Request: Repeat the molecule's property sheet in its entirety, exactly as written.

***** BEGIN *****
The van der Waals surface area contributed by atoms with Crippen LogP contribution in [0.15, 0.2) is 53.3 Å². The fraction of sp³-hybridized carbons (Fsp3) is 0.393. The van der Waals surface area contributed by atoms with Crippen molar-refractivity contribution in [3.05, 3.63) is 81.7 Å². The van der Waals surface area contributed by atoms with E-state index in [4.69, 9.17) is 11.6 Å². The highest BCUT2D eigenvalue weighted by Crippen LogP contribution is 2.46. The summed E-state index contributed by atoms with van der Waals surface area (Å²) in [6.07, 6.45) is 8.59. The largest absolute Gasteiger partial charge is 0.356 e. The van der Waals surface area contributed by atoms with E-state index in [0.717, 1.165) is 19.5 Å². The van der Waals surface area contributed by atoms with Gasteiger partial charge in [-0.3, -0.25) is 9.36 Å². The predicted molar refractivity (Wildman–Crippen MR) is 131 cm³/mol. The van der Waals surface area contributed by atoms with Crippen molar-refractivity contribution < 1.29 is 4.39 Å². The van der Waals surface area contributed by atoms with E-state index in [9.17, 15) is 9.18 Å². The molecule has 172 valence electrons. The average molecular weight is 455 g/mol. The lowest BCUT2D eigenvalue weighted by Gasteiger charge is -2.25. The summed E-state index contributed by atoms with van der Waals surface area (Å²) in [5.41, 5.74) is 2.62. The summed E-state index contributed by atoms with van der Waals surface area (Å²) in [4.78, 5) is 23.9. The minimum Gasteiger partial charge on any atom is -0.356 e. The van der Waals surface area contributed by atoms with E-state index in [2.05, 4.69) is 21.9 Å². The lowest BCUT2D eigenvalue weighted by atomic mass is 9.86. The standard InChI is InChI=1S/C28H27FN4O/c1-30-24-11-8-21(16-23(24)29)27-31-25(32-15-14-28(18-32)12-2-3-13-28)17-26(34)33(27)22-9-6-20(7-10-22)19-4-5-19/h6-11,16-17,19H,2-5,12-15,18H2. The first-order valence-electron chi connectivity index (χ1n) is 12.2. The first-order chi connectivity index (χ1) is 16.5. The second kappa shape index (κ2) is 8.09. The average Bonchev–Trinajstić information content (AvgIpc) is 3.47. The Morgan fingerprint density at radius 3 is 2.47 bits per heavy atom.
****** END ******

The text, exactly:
The van der Waals surface area contributed by atoms with Crippen LogP contribution in [0.15, 0.2) is 53.3 Å². The fraction of sp³-hybridized carbons (Fsp3) is 0.393. The van der Waals surface area contributed by atoms with Crippen molar-refractivity contribution in [3.05, 3.63) is 81.7 Å². The van der Waals surface area contributed by atoms with E-state index in [4.69, 9.17) is 11.6 Å². The highest BCUT2D eigenvalue weighted by Crippen LogP contribution is 2.46. The summed E-state index contributed by atoms with van der Waals surface area (Å²) in [6.07, 6.45) is 8.59. The largest absolute Gasteiger partial charge is 0.356 e. The van der Waals surface area contributed by atoms with E-state index in [0.717, 1.165) is 19.5 Å². The van der Waals surface area contributed by atoms with Gasteiger partial charge in [-0.3, -0.25) is 9.36 Å². The predicted molar refractivity (Wildman–Crippen MR) is 131 cm³/mol. The van der Waals surface area contributed by atoms with Crippen molar-refractivity contribution < 1.29 is 4.39 Å². The van der Waals surface area contributed by atoms with E-state index in [9.17, 15) is 9.18 Å². The molecule has 172 valence electrons. The average molecular weight is 455 g/mol. The lowest BCUT2D eigenvalue weighted by Gasteiger charge is -2.25. The summed E-state index contributed by atoms with van der Waals surface area (Å²) in [5.41, 5.74) is 2.62. The summed E-state index contributed by atoms with van der Waals surface area (Å²) in [4.78, 5) is 23.9. The minimum Gasteiger partial charge on any atom is -0.356 e. The van der Waals surface area contributed by atoms with E-state index in [2.05, 4.69) is 21.9 Å². The lowest BCUT2D eigenvalue weighted by atomic mass is 9.86. The standard InChI is InChI=1S/C28H27FN4O/c1-30-24-11-8-21(16-23(24)29)27-31-25(32-15-14-28(18-32)12-2-3-13-28)17-26(34)33(27)22-9-6-20(7-10-22)19-4-5-19/h6-11,16-17,19H,2-5,12-15,18H2. The first-order valence-electron chi connectivity index (χ1n) is 12.2. The first-order chi connectivity index (χ1) is 16.5. The second kappa shape index (κ2) is 8.09. The average Bonchev–Trinajstić information content (AvgIpc) is 3.47. The Morgan fingerprint density at radius 3 is 2.47 bits per heavy atom.